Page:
• Alaska's Economic Outlook (Alaska House of Representatives)

      Guettabi, Mouhcine (Institute of Social and Economic Research, University of Alaska Anchorage, 2019)
      This presentation includes information about employment and income from the Permanent Dividend Fund. Presented at the Alaska House of Representatives.
    • Alaska's Economic outlook (Seattle Chamber of Commerce)

      Guettabi, Mouhcine (Institute of Social and Economic Research, University of Alaska Anchorage, 2019)
      This presentation includes information about employment and income from the Permanent Dividend Fund. Presented at the Seattle Chamber of Commerce.
    • Alaska's economy and the pandemic

      Guettabi, Mouhcine (2020-06-30)
      The Alaska economy has emerged from its longest recession in 2019. The decline in economic activity and government revenues was due to the severe decline in oil prices which resulted in deep spending cuts and significant private sector job losses. The current pandemic has resulted in a significant shock to all facets of the Alaska economy. In this paper, we provide a little bit of background on the Alaska economy, present new high frequency data to asses the extent of the current damage, and then present a forecast for the next 6, 12, and 18 months. In 2020, we anticipate the economy to end the year with almost 25,000 fewer jobs than in 2019. The decrease would represent a 7.4% relative to the previous year. In 2021, we expect the economy to slowly start regaining the jobs lost the previous year and grow at a rate of 2.2%. In 2022, we anticipate a continuing climb for the economy as it is expected to grow at 1.1% percent. By the end of 2022, the Alaska economy should be at about 95% of the pre-pandemic levels. It is important to note there are significant downside risks which could negatively influence the employment outlook.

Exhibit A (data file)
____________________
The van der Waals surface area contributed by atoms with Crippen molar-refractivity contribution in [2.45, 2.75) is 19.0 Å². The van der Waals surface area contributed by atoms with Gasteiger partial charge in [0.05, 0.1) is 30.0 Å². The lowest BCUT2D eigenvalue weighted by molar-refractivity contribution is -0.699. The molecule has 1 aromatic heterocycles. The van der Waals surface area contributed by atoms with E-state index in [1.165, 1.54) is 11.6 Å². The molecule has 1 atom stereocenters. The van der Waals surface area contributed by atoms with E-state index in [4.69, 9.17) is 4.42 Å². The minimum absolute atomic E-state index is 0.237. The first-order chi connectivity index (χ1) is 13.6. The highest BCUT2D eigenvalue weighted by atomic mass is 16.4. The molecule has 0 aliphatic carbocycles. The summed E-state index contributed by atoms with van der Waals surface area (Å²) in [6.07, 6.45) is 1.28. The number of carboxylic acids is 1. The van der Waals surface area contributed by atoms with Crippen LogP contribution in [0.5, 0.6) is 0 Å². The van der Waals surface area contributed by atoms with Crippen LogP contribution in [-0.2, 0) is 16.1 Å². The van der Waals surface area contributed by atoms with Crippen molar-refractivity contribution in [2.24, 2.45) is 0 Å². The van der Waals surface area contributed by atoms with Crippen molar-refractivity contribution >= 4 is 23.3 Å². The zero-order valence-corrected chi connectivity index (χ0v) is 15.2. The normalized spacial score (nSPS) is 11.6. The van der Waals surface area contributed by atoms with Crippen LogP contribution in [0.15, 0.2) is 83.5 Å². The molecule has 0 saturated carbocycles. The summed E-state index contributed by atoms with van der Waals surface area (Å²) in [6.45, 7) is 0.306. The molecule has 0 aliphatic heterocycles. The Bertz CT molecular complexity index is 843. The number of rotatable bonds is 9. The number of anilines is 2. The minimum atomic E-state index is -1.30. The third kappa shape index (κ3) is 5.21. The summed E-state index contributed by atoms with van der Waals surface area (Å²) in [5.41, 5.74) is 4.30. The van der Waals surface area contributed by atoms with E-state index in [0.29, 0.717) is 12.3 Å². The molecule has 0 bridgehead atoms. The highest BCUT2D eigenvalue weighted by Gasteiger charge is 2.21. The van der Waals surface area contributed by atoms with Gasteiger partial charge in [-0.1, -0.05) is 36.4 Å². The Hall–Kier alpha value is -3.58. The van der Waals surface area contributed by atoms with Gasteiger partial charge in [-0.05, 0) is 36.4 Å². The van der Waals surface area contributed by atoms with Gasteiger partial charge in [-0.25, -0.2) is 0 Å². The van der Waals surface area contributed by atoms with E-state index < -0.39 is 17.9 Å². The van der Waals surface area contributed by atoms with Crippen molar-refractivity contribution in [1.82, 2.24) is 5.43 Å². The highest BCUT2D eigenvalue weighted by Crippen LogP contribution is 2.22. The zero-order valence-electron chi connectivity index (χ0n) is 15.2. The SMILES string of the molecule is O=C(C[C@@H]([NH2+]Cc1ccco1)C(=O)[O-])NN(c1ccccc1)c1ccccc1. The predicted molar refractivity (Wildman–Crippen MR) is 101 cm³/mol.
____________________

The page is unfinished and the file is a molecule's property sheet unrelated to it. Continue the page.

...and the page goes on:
• How do oil prices influence Alaska and other energy-dependent states?

      Guettabi, Mouhcine (Institute of Social and Economic Research, University of Alaska, 2018)
      We analyze monthly data from the Bureau of Labor and Statistics to evaluate how fluctuations in oil prices affect economic activity in Alaska and other energy-dependent states. For this most recent recession, we find that only 6 of the traditional oil states experienced a recession. Four of those have already recovered, leaving Alaska and North Dakota as the only two to continue losing jobs. Using monthly employment data between 1991 and 2018 we estimate that, on average, the long run effect of a 10% change in oil prices results in a 1.7% change in employment across the five most important oil states. When analyzed individually, we find that some of them experience symmetric responses to oil price increases and decreases while others are much more sensitive to price declines.
    • A short brief on the regional dimensions of the Alaska recession

      Guettabi, Mouhcine (Institute of Social and Economic Research, University of Alaska Anchorage, 2/7/2018)
      We provide a short update on the Alaska recession by examining its regional dimensions. Specifically, we evaluate the performance of the Alaska boroughs/census areas in each of the last three years and determine which areas have been resilient and which ones continue losing jobs.